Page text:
Writers in Hollywood, 1915-1951

Ian Hamilton, Author HarperCollins Publishers $25 (326p) ISBN 978-0-06-016231-3
Hamilton (In Search of J. D. Salinger ) fails largely in his purpose to equate the work of often overlooked film scripters to the contributions of famous directors. The book opens with promise, telling about writers hired to subtitle early silents and pioneers like Anita Loos who sold original stories to the studios. But the chapters thereafter dwell on certain films per se rather than on the writers. There are, moreover, errors: In The Best Years of Our Lives , the veteran's hands were blown off, not, as Hamilton has it, his arms; the Nazi in Lifeboat amputated the American's torn leg, not his arm. It is another surprise to read here of Garbo's ``frozen eyes, mid-European or muscular mid-Bronx'' speech ( Queen Christina ). In later sections the author covers such developments as censorship, the founding of the Screen Writers Guild and the competing Screen Playwrights, fights for credits between collaborators--for example, Orson Welles vs. Herman Mankiewicz(Citizen Kane )--and the House UnAmerican Activities Commitee hearings. The book ends in 1951 with the imprisonment of the Hollywood Ten for defying HUAC. Film buffs will find the book disappointing. (May)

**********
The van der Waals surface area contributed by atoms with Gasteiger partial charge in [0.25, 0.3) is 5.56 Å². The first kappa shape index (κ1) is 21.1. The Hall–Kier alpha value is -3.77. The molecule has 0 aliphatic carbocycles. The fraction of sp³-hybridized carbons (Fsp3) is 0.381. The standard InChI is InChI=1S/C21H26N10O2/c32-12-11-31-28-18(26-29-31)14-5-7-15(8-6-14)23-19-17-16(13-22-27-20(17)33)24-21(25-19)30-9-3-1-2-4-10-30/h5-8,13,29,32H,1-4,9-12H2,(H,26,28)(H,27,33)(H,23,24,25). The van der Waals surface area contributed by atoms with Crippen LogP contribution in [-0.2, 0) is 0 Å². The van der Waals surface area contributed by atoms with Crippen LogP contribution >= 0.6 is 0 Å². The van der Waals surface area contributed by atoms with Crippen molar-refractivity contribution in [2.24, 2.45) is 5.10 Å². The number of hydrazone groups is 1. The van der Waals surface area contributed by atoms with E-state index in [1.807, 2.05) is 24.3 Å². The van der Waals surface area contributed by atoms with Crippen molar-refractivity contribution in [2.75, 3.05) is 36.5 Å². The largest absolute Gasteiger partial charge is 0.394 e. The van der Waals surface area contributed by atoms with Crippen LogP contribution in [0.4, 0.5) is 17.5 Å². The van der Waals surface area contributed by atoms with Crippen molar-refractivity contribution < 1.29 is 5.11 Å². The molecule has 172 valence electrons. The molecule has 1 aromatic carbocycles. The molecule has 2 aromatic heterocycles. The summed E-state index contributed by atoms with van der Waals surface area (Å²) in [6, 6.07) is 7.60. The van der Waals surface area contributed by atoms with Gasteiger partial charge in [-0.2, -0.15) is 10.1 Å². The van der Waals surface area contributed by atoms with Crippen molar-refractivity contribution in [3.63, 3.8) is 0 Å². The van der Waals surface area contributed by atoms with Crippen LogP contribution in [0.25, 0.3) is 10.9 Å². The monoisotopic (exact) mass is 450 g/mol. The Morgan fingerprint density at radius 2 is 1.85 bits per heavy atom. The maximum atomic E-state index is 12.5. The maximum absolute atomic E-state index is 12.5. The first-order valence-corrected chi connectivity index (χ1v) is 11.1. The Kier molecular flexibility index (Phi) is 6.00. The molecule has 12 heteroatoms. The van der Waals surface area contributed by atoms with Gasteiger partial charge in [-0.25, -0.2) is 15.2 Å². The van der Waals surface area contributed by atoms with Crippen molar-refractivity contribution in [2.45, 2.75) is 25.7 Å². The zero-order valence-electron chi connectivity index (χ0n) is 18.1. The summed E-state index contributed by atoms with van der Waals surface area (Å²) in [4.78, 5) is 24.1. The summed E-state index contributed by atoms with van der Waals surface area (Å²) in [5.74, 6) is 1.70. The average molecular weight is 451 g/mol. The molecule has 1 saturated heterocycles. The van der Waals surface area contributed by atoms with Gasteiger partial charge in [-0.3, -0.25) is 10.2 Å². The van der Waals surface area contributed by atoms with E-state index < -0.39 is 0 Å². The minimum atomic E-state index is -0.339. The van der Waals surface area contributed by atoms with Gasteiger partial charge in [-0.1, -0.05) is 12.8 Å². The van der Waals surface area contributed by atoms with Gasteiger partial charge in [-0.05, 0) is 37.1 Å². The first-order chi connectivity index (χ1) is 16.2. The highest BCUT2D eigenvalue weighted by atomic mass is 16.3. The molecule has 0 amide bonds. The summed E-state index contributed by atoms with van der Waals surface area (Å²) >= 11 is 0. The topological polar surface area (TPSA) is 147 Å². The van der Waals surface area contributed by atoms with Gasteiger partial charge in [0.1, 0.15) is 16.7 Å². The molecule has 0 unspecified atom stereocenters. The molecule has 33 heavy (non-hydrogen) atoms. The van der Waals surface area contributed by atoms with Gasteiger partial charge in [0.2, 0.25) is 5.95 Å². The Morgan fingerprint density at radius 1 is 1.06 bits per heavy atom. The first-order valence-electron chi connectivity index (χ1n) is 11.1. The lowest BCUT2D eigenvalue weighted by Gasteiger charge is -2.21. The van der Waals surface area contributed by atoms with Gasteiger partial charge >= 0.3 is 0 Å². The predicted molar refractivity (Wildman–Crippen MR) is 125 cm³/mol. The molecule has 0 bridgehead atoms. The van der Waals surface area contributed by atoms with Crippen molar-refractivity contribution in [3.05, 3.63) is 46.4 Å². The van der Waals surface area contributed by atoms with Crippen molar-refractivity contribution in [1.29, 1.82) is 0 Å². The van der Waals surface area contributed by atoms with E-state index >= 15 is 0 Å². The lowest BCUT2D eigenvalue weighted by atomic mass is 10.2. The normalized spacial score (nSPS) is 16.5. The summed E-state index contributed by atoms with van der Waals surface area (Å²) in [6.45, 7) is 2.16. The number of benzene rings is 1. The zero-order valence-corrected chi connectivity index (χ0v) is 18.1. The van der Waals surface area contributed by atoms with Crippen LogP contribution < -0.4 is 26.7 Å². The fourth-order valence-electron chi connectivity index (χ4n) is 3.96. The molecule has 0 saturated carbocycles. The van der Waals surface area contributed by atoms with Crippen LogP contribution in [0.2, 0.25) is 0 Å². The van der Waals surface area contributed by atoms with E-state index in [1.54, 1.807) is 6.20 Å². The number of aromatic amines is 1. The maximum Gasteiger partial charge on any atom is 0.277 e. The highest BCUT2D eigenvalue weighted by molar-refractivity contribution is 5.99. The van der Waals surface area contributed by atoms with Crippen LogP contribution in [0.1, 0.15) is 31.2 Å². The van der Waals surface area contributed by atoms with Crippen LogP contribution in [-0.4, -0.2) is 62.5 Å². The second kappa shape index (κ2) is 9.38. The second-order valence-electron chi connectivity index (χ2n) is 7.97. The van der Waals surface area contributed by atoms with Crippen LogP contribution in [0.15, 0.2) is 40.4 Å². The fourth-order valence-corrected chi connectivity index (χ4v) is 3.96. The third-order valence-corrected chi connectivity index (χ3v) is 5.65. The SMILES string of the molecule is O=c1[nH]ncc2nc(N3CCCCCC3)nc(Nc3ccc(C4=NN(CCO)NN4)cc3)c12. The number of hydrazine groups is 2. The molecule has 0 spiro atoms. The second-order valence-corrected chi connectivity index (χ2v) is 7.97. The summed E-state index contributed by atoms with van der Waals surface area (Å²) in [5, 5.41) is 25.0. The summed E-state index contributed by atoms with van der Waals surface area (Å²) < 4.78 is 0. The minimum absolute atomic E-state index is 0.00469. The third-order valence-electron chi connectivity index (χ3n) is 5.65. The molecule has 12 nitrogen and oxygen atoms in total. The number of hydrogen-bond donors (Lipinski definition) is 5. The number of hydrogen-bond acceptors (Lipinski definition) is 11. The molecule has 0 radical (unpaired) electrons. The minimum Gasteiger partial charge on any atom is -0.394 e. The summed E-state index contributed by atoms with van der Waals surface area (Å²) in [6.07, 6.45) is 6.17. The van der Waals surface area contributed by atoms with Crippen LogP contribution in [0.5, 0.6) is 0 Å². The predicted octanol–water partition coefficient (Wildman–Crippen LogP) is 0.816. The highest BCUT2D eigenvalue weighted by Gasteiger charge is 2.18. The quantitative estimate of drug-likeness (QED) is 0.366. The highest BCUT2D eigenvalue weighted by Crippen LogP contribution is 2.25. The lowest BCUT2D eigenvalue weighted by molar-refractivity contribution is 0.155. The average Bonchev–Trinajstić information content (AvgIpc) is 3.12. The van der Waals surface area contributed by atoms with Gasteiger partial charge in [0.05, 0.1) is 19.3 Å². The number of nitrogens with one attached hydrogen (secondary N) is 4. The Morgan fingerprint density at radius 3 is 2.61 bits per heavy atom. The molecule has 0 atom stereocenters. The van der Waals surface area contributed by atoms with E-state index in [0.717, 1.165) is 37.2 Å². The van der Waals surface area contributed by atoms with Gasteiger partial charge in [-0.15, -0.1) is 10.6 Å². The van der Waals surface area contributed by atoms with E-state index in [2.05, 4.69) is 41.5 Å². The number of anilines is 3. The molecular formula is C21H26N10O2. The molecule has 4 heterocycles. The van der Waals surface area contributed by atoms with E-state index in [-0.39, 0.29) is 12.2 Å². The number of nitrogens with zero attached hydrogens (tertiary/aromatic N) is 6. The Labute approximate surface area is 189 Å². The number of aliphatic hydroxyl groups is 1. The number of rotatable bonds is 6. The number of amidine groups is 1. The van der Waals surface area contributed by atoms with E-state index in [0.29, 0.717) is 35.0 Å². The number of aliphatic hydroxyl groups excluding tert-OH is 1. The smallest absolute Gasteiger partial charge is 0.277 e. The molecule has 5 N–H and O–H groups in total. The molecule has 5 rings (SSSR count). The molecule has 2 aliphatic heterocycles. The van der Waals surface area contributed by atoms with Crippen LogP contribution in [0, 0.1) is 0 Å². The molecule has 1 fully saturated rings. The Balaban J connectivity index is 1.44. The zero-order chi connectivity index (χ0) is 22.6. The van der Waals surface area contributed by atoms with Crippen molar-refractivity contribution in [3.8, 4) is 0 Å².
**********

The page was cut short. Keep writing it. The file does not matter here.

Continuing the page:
Reviewed on: 05/01/1990
Release date: 05/01/1990
Genre: Nonfiction
Paperback - 326 pages - 978-0-88184-710-9
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